`But why then publish?` Granville the polite,
And knowing Walsh, would tell me I could write;
Well-natur’d Garth inflamed with early praise,
And Congreve lov’d, and Swift endur’d my lays;
The courtly Talbot, Somers, Sheffield read,
Ev’n mitred Rochester would nod the head,
And St. John’s self (great Dryden’s friends before)
With open arms receiv’d one poet more.

I remember opening Peter Hitchens’ The Abolition of Britain six years ago. I’d already abandoned the semi-theological platitudes of New Atheism and my mind was like a repossessed house, the bailiffs having carted off the furnishings and changed the locks on their way out. If anything, I doubt that anyone changes their minds based on reading alone. Most changes of mind are preceded by long periods of emotional tumult, often unperceived, in which eddies, tides and currents flow into different channels. Rivers silt up and dry beds rage with torrents and only when the process is finished do we see how the landscape lies.

Nevertheless, Peter Hitchens was an epiphany. I’d always wondered why school had to be so unpleasant. Why were the teachers so dreadful? Why were English teachers semi-literate and hazy about grammar? Why was discipline more or less absent? This wasn’t an unpleasant school. The overwhelming majority of the pupils were white and middle-class, children of the semi-rural and dormitory settlements of Leicestershire. Why was drug use more or less openly accepted? Why were the qualifications so obviously debased? Why were teachers loath to exercise any authority?

I more or less came to the conclusion that the entire system had collapsed, not that anyone seemed to have noticed. Teachers exercised authority on an ad-hoc basis, on a personal level and through force of personality. Those above 50 tended to be more than competent. Teachers in their twenties were more or less as clueless as we were. Most children can smell out weakness like a rat sniffing at a block of Stilton and as a naturally sadistic and cruel person, I was dreadful to some of them.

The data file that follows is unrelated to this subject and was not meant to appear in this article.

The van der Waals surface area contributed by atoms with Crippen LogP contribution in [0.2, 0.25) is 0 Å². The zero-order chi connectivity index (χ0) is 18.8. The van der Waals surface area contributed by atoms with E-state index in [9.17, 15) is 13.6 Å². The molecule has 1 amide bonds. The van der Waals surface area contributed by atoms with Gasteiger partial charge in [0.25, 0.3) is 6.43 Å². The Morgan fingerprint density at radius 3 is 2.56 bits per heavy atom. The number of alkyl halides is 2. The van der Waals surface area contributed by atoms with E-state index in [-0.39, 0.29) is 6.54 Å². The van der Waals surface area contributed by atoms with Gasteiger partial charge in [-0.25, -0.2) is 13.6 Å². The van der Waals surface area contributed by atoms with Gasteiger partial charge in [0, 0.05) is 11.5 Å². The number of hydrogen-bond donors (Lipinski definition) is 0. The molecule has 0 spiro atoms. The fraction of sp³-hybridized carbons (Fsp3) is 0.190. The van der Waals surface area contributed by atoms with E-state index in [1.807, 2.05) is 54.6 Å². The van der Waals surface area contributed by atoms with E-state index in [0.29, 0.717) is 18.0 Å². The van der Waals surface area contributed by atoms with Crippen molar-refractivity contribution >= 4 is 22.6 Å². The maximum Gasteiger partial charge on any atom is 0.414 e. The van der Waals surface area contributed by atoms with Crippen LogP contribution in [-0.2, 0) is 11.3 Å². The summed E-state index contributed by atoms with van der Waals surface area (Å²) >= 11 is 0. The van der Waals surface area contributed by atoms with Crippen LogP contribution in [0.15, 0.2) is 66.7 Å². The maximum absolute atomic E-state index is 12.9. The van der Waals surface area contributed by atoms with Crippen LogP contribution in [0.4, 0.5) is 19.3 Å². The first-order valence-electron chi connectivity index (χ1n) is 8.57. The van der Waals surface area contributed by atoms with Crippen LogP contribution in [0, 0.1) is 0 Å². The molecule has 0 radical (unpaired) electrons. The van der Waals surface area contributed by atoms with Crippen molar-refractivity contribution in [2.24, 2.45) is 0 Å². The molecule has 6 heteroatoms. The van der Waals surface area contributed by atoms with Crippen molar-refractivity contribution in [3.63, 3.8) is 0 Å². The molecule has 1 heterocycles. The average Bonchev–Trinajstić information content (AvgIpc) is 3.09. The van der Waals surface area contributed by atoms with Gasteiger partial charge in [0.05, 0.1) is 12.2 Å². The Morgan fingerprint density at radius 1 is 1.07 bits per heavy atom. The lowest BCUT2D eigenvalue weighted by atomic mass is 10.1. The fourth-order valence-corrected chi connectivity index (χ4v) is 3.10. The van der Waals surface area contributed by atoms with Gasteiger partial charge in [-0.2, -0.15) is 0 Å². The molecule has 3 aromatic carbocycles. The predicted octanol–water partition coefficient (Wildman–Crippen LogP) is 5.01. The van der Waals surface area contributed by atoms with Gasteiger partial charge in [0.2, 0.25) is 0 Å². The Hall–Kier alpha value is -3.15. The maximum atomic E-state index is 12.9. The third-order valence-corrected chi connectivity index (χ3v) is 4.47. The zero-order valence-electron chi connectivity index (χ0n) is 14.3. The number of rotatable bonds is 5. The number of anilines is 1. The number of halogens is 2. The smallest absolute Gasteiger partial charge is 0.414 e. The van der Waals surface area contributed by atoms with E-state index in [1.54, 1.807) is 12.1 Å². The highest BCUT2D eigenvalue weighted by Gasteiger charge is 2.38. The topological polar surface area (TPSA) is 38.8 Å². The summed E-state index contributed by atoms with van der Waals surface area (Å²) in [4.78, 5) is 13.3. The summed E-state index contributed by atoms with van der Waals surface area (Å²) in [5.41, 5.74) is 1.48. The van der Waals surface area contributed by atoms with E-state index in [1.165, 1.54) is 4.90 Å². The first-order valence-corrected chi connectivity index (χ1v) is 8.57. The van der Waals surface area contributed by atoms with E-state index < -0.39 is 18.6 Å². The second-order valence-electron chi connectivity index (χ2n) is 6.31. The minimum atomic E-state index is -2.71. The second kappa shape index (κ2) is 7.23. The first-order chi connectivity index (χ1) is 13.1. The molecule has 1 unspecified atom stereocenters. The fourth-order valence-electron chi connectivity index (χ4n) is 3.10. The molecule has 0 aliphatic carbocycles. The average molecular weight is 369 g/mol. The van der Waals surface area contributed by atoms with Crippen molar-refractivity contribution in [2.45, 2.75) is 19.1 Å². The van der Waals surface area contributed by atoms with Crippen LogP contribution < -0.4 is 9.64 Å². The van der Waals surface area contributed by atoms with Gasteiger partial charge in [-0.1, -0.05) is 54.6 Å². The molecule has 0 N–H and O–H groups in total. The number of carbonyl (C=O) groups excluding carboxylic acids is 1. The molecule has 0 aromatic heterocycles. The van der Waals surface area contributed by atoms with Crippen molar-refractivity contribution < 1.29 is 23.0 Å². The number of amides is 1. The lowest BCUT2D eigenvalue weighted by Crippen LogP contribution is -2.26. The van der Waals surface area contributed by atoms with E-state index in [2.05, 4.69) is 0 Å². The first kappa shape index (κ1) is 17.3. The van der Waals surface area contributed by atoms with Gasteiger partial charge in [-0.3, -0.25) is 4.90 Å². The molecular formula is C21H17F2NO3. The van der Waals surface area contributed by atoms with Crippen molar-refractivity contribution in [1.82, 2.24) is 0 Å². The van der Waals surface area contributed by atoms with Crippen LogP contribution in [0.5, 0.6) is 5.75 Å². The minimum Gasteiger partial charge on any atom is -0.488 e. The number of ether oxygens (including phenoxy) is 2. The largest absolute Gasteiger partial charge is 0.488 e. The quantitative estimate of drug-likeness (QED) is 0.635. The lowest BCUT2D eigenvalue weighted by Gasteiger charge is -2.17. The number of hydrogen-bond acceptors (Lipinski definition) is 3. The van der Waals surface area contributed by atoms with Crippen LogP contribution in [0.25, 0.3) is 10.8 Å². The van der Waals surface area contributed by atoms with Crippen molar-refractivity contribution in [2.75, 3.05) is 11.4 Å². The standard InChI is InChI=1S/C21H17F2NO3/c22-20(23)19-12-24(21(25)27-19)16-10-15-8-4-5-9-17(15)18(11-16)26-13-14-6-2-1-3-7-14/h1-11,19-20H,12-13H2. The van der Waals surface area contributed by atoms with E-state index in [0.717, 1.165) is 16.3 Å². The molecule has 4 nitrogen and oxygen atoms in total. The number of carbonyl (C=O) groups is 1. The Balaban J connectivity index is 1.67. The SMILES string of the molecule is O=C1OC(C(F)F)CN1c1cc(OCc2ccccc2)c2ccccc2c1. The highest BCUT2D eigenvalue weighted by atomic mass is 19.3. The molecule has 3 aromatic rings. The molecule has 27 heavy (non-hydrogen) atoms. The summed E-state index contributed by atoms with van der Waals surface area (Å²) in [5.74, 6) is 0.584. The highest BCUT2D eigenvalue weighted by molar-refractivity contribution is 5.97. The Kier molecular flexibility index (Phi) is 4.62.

In any sane society, I would have been caned or forced to stand outside in the rain or have been at the mercy of some Mr Creakle-esque maniac telling me that he was a Tartar. I might even have enjoyed it, in a perverse storing-up-the-anecdotes-for-a-sackclock-and-ashes-memoir kind of way. But nothing really happened and nothing happened to the idiots, fools and morons who delayed and wasted my education. Most primary school teachers can see which 8 year old will end up as Justin Cantuar, or which bouncing boy will turn out to be a rapist and a thief. By 14, most of us are well on the road to perdition, and by 16 and 18 we are struggling like butterflies from the wreckage of our pubescent chrysalises.

It was clear to me that most people ought to stop education at 14 and go into vocational training. Beyond rote-memorisation of poems, decent arithmetic and numeracy, I doubt whether many people can learn much between 10 and 18. But having decided to no longer educate them, the state thought that their presence was still necessary. School had become a sort of mixture between day-care and a warehouse and it was very boring to have to mix with people who should never have been there. An anti-intellectual attitude was pervasive and I more or less gave up.

I flunked my GCSEs and didn’t gave a toss about my A Levels. That’s my fault. I am a very lazy person and whatever failures I have committed are mine alone. I went to a strange university and spent a tolerably happy 3 years reading promiscuously in the library and enjoying the countryside. I found Carlyle, who lead me to Jonathan Bowden, who lead me to Richard Spencer. I found VDARE independently, I stumbled across AmRen by mistake. More websites and people popped up until I had a sort of dot-to-dot puzzle that had been filled in. After a while, I had more or less cobbled together something approximating my present position. This was about 4 years ago.